Video: LAFD Fire Captain Tom Moore Retires

By Sue Pascoe

After 37 years as a firefighter, Captain Tom Moore of Fire Station 69 is retiring.

The Thousand Oaks resident came to Pacific Palisades in 2014 after working with the Hazardous Materials Task Force in San Fernando Valley, and the Urban Search and Rescue Task Force in Hollywood.

An LAFD captain on the C-shift, Moore has had to endure four orthopedic surgeries, including both shoulders, a knee and an elbow.

“We choose a profession where we use our body as a tool,” Moore said on his last day at the station on July 29. “Physically, we have to do so much.”

Through different assignments, he’s been to structure and brush fires, worked during the riots in 1992 and in the aftermath of the 1994 Northridge earthquake.

Moore was on the scene after the train crash in Chatsworth that saw 25 fatalities. “The emotional stresses are there,” he said. “We see lots of tragedies. It’s really tough sometimes.”

He stressed that firefighters try not to bring those stresses home to the family.

Moore and his wife Amy have three children: Kelly works as a nurse in Ventura, Jason is a studio prop master, and Joey is still a student.

Given all the surgeries, why did he stay with firefighting all these years? “It’s a lot of fun, especially in a community like this where you’re well appreciated,” Moore said.

Captain Tom Moore on his last day at Fire Station 69.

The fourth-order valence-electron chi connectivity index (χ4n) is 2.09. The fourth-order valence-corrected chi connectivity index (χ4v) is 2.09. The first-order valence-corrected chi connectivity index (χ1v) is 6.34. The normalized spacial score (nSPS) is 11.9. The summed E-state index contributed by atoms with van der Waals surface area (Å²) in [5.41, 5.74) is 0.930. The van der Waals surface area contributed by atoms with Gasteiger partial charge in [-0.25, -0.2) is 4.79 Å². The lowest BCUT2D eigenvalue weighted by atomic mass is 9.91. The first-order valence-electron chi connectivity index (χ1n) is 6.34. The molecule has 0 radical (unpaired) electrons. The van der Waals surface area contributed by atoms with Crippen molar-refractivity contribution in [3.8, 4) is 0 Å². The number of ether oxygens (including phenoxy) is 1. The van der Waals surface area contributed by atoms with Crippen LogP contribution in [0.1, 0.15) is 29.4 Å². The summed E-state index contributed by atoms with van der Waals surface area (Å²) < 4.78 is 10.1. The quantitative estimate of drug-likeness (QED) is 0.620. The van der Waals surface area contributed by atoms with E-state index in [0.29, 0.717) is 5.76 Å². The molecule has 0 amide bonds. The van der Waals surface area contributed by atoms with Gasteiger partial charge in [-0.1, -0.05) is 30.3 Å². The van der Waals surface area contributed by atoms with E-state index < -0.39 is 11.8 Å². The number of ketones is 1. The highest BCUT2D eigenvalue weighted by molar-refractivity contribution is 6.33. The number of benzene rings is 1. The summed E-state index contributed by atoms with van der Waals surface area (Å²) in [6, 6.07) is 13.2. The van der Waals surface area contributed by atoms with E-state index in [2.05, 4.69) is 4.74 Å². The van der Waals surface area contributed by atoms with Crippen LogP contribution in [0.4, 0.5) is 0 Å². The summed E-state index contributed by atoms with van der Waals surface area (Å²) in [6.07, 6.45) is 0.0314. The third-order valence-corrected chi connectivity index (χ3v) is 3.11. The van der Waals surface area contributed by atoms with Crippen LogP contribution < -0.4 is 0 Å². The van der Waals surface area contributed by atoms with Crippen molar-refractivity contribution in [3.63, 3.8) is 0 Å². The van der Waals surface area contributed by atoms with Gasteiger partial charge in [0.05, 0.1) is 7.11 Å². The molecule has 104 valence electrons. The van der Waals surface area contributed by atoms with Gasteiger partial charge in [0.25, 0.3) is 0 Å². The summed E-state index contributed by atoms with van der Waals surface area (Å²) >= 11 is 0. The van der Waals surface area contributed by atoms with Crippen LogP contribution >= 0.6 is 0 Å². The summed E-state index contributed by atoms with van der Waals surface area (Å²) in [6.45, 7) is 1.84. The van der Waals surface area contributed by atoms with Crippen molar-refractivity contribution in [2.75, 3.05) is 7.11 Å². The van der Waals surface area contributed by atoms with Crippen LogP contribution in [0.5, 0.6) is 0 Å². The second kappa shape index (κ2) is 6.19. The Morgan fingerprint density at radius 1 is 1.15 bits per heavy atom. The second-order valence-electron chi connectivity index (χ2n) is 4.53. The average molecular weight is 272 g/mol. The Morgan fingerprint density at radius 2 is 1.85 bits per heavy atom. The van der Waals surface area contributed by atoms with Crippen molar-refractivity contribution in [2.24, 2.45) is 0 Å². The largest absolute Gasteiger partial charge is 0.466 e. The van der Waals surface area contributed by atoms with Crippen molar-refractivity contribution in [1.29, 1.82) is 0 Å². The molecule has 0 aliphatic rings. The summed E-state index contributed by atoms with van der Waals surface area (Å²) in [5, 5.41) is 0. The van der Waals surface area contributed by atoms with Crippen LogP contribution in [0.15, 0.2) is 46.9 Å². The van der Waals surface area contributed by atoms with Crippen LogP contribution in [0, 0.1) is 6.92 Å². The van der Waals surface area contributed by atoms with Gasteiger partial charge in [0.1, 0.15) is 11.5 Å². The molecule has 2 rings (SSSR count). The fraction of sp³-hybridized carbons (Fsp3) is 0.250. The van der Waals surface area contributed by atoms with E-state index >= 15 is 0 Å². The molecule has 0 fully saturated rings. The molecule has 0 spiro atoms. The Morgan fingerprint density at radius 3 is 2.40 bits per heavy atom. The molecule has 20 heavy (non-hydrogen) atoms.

Captain Tom Moore on his last day at Fire Station 69.

“It’s pretty unusual that you love coming to work 37 years, but I did. What really makes this job is the people. I’ve been at a fire station a third of my life. This is like another family.”

The captain expressed thanks to his crew and the people he worked with.

Immediately after retirement, Moore and his entire family were going to Hawaii for 10 days.

His wife will continue to work and he plans to be the “stay-at-home” dad for his 10-year-old son. “He plays travel baseball, basketball and golf,” Moore said about his son. Additionally, his older son Jason is marrying in October.

When he was not working, Moore liked road and mountain cycling, golf and fishing. The one piece of advice he’d give Palisades residents? “Call 911 if there is an emergency. Do not call the station directly, which could cause a delay in the proper resource being dispatched.”

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